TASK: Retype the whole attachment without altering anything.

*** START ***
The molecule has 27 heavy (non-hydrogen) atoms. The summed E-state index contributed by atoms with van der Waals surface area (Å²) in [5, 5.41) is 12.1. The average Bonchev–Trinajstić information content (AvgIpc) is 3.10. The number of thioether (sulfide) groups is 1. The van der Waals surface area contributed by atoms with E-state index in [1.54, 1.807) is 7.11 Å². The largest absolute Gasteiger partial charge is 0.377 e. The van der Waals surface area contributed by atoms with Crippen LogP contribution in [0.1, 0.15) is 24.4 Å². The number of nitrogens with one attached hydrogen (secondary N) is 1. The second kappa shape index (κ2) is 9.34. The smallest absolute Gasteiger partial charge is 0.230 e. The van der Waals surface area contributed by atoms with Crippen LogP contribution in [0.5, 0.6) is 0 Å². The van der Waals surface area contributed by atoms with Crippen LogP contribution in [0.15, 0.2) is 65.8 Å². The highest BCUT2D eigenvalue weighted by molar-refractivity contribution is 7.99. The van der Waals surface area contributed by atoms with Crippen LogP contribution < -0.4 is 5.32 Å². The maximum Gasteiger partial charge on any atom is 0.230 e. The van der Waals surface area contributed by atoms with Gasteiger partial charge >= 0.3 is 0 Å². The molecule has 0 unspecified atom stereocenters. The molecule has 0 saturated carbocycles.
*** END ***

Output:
The molecule has 27 heavy (non-hydrogen) atoms. The summed E-state index contributed by atoms with van der Waals surface area (Å²) in [5, 5.41) is 12.1. The average Bonchev–Trinajstić information content (AvgIpc) is 3.10. The number of thioether (sulfide) groups is 1. The van der Waals surface area contributed by atoms with E-state index in [1.54, 1.807) is 7.11 Å². The largest absolute Gasteiger partial charge is 0.377 e. The van der Waals surface area contributed by atoms with Crippen LogP contribution in [0.1, 0.15) is 24.4 Å². The number of nitrogens with one attached hydrogen (secondary N) is 1. The second kappa shape index (κ2) is 9.34. The smallest absolute Gasteiger partial charge is 0.230 e. The van der Waals surface area contributed by atoms with Crippen LogP contribution in [0.5, 0.6) is 0 Å². The van der Waals surface area contributed by atoms with Crippen LogP contribution in [0.15, 0.2) is 65.8 Å². The highest BCUT2D eigenvalue weighted by molar-refractivity contribution is 7.99. The van der Waals surface area contributed by atoms with Crippen LogP contribution < -0.4 is 5.32 Å². The maximum Gasteiger partial charge on any atom is 0.230 e. The van der Waals surface area contributed by atoms with Gasteiger partial charge >= 0.3 is 0 Å². The molecule has 0 unspecified atom stereocenters. The molecule has 0 saturated carbocycles.